Sunday, February 28, 2010

Law is Sherlock's Ho(l)mie.

I'd read my first Sherlock Holmes novel,"The Hound of Baskervilles" when I was 10. And even though I was awe-struck by the sheer skill and astute observation that defined Sherlock Holmes, Baskervilles remained my last Holmes till much later in life. So while I cannot claim to be his biggest fan, I was impressed enough as a 10-year-old, as is the case with the inherent innocence of age, to believe there is as much reality in Conandoyle's fiction as there was in being thrown out for reading his book during class hours.

Guy Ritchie's version is probably Arthur Conandoyle's version '+' not-so-healthy amounts of Nicotine rushes '+' a few joints here and there '+' one ecstasy in the intermission '+' one three hour acid-trip '+' one jab in the posterior '+' one kick in the groin.

Yet another childhood hero goes down the CGI route, with the innocence of childhood reading fast meeting a gut-wrenching end. Guy Ritchie's film is filled with sensational sights, over-the-top characters and a desperate struggle atop Tower Bridge, which is still under construction (A great case of attention to detail, mind you!). While it's likely to give a tremendous boost to Holmes' fan-following, the 'Baker Street (Ir)Regulars' will settle for going back to the books.

If you wondering why this reviewer has not got into the plot of the film, we pray you'll need to wait some more. Ritchie's Holmes requires an introduction for movie watchers who haven't read the book; even those who have, given that Ritchie has converted the great detective and his 'partner-in-crime' into the boxing and martial-arts champions of London. While that is not so far away from the series, with Holmes being an expert in Baritsu, the portrayal is ridiculous, yet entertaining. The audience are introduced to the Detective's deductive powers when the man envisions his fight sequences in super slow-mo and dead-pan mental commentary, and executes it to the last broken rib in whip-lash reality.

The plot challenges the viewers' intelligence, never mind the detectives own. The villainous Lord Blackwood, arrested and executed for voodoo practices in the opening scenes, somehow engineers his return from the dead and hatches a nefarious plot to rule the British Empire. While this would send the great Sir Arthur Conandoyle rolling big-time in his grave, and smoking it up too; he may not really criticise Ritchie's character sketches and the settings of London in the late 19th century.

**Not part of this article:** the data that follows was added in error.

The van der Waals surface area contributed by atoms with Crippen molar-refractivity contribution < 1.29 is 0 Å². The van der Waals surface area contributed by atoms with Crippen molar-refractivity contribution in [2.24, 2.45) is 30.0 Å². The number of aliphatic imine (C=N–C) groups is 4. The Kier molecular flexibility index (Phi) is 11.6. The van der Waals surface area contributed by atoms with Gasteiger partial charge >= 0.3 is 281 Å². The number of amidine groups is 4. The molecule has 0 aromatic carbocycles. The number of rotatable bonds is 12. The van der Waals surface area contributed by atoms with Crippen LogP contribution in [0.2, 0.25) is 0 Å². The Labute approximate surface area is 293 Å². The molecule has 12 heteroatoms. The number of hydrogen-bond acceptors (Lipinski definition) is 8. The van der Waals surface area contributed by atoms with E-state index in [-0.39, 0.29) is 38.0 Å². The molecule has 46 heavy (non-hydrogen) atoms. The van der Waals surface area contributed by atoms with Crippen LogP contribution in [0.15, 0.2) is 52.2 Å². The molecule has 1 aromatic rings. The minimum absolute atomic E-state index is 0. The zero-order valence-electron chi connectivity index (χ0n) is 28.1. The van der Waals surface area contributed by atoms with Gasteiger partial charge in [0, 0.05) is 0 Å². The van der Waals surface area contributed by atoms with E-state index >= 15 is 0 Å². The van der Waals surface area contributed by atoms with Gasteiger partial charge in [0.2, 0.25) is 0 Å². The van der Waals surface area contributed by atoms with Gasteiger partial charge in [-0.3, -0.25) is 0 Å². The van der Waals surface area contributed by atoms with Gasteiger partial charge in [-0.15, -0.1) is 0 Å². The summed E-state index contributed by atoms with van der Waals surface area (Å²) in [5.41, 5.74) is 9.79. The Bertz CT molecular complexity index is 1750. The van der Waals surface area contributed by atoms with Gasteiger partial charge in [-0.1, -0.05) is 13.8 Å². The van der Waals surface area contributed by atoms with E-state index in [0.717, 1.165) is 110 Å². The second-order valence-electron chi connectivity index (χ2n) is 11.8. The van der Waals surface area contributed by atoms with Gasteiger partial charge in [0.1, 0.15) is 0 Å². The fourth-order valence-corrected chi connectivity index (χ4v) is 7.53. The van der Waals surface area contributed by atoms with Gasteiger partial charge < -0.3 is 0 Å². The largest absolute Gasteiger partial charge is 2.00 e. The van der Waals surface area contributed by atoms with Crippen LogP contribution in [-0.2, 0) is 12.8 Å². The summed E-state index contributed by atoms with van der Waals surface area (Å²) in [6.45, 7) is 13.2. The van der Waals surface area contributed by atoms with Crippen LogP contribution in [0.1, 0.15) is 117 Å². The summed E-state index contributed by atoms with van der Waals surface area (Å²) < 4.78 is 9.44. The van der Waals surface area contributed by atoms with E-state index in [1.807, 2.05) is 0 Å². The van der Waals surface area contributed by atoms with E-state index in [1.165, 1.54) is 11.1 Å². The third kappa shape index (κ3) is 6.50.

Also the movie's dialogues are very characteristically Ritchie, with several great references to Conandoyle's stories, which keep the Sherlock Holmes fans happy. Downey provides his character the brains, the wit and the thinking-on-the-feet it deserves, and Law erases our own perception of Watson as a mere sidekick, by being a a fleet, dapper and a womanising Dr. Watson, who also enjoys a bit of an intimate 'bro'mance with his good friend and colleague.

Sherlock Holmes will continue to remain a must-read among school kids, and the greatest service this movie could do is to get kids today to go beyond Harry Potter in the world of literature. And the fans who will revisit all the novels and the short stories will picture Robert Downey Jr. and Jude Law in their minds. We're guessing that the character of Sherlock HOlmes which has survived among other things, great illness, substance abuse, a broken heart, a few scandals and abject failure to commercialise, will surely survive this new Avataar of SXF and CGI, and continue to be bored by a sedentary life.

Thursday, February 25, 2010

Sach is Life.

My friend Navin inadvertently gave me a goldmine of a source for material. A forward doing the rounds right now is about Sachin's appraisal meeting with his boss. Here's what was not Chronicled. It's Sachin's tete-a-tete with his real boss- the spokesperson of The Cricket Fan(TCF), the 'Zara Hatke' version of the Indian Cricket Fan(ICF). These are people who 'Stand out' rather than 'Fit in' among the millions of Cricket Fans. Here are the minutes of the meeting:

TCF: So Sach, congratulations on the success of Gwalior. Your performance was truly unprecedented. We cannot imagine another individual who could have displayed such a stellar performance that day.

Sachin: Thank you, Sir. You are kind. I owe it to the Indian Cricket Fan, who has supported me for 20 years. And stood by me all through all the ups and downs in my career. I dedicate my performance to the ICF.

TCF: We at the TCF are truly honoured to have this meeting with you. It always gives us immense pleasure to see somebody as talented as you are reach great heights. And always wish you greater success.

Sach: Thank you, Sir.

TCF: But now, let's be objective about your performances at large. Allow me to give you some background, for you to understand our disposition. We are people who love your work, but then we do not let our emotions impair our judgement.

Sach: I understand your position, sir.

TCF: We are aware of your demi-god status among the ICF, and your popularity among other departments, including the Australian Cricket Fan (ACF), and the Pakistani Cricket Fan (PCF). So much so that some members of the PCF applauded your performance, which bettered PCF's one-time blue-eyedMr. Anvar's performance in '97. That speaks volumes about your attributes, which make you a good role model.

Sach: I was only doing my job, sir.

TCF: At this stage, we thought it apt to discuss the ICF's claims of you being the best ever. You see, it took Sir Don some performances at stratospheric levels to assume his position of the greatest ever. And many have aspired to take his place. Probably Sir Viv was making great progress, and came closest to Sir Don. And you come form a time when there were quite a few who have given you a run for your money. I wont take any names, but you are aware.